A visitor inspecting a diamond during International Diamond Week at the Ramat Gan Bourse, February 2015. Photo by Yonatan Sindel/FLASH90
A visitor inspecting a diamond during International Diamond Week at the Ramat Gan Bourse, February 2015. Photo by Yonatan Sindel/FLASH90

Hundreds of buyers from around the world jammed the trading floor at the Israel Diamond Exchange to find the best gems during International Diamond Week in February. They were also introduced to the latest technological advances in the diamond industry.

“For years, the diamond industry was seen as archaic, working with dated technologies to treat the diamonds,” IDE President Shmuel Schnitzer told exhibitors. “But these times are long gone. The polishing process, as well as the manufacturing process and trade, are done using cutting-edge technologies that are constantly improving.”

Israel’s export of polished and rough diamonds totaled some $9.324 billion last year, up from $9.166 billion in 2013. Diamonds constitute 20 percent of Israel’s total industrial export.

Israel is not only a top diamond exporter but is also considered the most advanced in diamond polishing. Israeli technology is used in the international diamond industry’s cutting, bruting and automatic polishing machines, as well as computer-aided design systems, according to the Israeli Diamond Industry.

This gem weighs 10 karats. Photo by Viva Sarah Press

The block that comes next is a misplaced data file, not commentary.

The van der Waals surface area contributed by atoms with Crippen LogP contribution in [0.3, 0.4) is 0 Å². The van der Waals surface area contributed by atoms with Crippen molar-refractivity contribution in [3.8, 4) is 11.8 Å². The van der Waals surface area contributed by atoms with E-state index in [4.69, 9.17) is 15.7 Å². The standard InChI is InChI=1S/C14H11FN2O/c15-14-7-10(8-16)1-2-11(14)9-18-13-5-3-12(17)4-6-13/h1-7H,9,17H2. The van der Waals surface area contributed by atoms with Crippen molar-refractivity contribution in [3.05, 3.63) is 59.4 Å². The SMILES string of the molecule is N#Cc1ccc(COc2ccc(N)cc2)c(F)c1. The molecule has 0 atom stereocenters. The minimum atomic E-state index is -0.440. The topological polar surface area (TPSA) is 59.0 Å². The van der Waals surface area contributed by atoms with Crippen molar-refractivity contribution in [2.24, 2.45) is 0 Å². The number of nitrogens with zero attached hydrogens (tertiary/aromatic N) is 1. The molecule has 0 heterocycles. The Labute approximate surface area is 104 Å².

This gem weighs 10 karats. Photo by Viva Sarah Press

“The name of the game is to keep the qualitative edge. And we’re always one step ahead,” Israel Diamond Exchange Managing Director Moti Besser tells ISRAEL21c.

The International Diamond Week event attracted 400 buyers from 24 countries, including large delegations from the US, Belgium and Turkey. There were representatives from India, UK, China, Hong Kong, Taiwan, Thailand, Japan, Italy, Austria and South Africa, among others.

Diamantaires set up tables with diamonds of all shapes, colors and sizes. There were little bags of tiny sparkling stones, jewelry with twinkling two-carat stones, gleaming 10-carat rocks, and rough diamonds holding the potential of secret beauty.

“We are cutting diamonds in a most precise way,” Majestic Jewelry Managing Director Roni Stschik tells ISRAEL21c about his exclusive necklaces. “We create from smaller stones a look of larger diamonds. For example, a diamond of one carat looks like three and a half carats. A lady can wear something that costs $5,000 that looks like $50,000 to $100,000. It’s high-tech in jewelry.”

Appraising a diamond online

The event’s DiamTech exhibit featured leading Israeli players in imaging and diamond-processing advances needed for today’s sellers and buyers doing business in the online marketplace.

“Every diamond in a piece of jewelry makes its rounds around the world before it is set,” Yaakov Almor, the diamond exchange’s director of public relations, tells ISRAEL21c. “We have been able to reduce the travel around the world because of the technology. We’ve reached the pinnacle of technology insofar as seeing inside the rough without having to touch it.”

The Shirtal DiaCam360 tabletop scanner, which produces 360-degree photos and videos of diamonds, made its world debut at the exhibit. This high-tech tool enables clients in distant locations to view Shirtal diamonds easily from every angle, as if they were holding the stone in their hands.